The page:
Is baptism necessary for salvation? Every Christian who honestly desires to know what God really requires to have one’s sins forgiven needs to be willing to ask this question. If we are wrong on this question, we are in serious error. If baptism is required in addition to believing or trusting in Jesus, then we need to know. This is a controversial issue with some people, but everyone who is serious about pleasing God will want to know the truth. In answering this question, we will explore the background and meaning of baptism, the meaning of a series of New Testament passages related to baptism, and then a number of New Testament passages about salvation.
Historically, water has been used down through the ages by various religious groups as a rite of initiation. The Jews required that a Gentile who desired to become a convert to Judaism be circumcised, undergo a ritual bath, and offer a sacrifice. Within Judaism the ritual bath was referred to as baptism. Baptism was used to symbolize purification and repentance.
The Greek word for the verb “to baptize” is baptizo. The ancients used this Greek word in a variety of ways. For example, the word had the meaning “to dip, to immerse, to bathe, to drown, to sink, to perish, and to go under.” One significant usage of the word was a reference to a ship “sinking.” It referred to dipping into water. Due to disagreements about the method of baptism, the King James Version Bible did not give us the meaning of the verb baptizo but transliterated it, or converted each Greek word to an English word in order to avoid controversy.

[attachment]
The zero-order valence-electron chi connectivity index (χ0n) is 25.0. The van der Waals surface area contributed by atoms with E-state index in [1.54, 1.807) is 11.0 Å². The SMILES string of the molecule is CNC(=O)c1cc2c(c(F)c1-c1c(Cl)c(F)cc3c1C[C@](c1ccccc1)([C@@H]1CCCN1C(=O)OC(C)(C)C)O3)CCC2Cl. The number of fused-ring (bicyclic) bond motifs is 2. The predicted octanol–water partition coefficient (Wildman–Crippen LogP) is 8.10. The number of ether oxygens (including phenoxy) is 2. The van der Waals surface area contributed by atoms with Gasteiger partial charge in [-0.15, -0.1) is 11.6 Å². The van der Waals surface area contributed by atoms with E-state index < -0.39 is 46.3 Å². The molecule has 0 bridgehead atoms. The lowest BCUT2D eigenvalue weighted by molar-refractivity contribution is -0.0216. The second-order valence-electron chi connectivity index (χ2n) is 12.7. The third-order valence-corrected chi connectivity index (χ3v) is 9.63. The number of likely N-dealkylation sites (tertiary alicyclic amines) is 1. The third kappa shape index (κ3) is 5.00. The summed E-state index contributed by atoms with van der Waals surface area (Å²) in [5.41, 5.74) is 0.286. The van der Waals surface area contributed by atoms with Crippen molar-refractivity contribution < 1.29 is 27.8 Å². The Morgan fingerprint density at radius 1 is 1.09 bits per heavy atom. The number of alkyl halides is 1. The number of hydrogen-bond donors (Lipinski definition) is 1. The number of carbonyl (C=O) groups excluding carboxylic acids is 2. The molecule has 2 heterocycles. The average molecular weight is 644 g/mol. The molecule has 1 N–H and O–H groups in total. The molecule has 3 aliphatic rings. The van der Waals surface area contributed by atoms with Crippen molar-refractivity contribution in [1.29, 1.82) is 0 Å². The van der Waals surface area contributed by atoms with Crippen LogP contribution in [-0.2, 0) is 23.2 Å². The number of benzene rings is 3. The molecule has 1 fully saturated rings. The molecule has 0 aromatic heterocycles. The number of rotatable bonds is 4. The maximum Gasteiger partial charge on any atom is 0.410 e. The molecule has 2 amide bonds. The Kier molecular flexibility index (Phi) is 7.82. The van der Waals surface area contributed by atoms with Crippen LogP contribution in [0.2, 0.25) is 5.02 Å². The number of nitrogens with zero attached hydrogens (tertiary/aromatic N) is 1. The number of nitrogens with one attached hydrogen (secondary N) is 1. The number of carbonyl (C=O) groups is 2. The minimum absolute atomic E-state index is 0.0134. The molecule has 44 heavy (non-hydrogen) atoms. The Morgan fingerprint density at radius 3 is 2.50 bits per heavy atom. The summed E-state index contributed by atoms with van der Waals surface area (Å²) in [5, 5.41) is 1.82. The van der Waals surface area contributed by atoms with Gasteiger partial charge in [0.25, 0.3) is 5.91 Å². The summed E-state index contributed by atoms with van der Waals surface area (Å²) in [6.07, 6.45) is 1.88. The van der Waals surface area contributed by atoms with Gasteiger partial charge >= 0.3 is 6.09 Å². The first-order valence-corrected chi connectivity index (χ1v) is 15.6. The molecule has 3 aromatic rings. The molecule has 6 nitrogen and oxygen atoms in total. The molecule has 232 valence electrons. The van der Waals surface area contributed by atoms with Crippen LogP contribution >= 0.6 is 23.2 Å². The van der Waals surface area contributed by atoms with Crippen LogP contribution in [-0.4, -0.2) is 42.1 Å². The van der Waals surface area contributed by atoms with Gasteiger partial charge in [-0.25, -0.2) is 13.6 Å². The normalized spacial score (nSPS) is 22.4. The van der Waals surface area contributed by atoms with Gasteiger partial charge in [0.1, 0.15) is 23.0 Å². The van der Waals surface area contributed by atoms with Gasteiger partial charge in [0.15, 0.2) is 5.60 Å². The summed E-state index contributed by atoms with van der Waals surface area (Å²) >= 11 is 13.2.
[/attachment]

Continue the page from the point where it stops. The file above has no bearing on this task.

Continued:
A difficult New Testament passage for those who believe that baptizo means to sprinkle is John 3:23. Here we are told that John the Baptist baptized where there was a lot of water. Why did John need lots of water? Obviously, he did not need lots of water to sprinkle someone. He only needed lots of water to dip someone down into the water. Therefore, we conclude that baptism referred to someone being dipped into water.
Meaning of John’s Baptism
Now let us ask the question, “What was the meaning of John’s baptism?” The answer comes in Matthew 3:1-6 where we find John the Baptist baptizing people who were confessing their sins. The Greek language in Matt 3:5-6 reveals that the people who were being baptized were confessing their sins.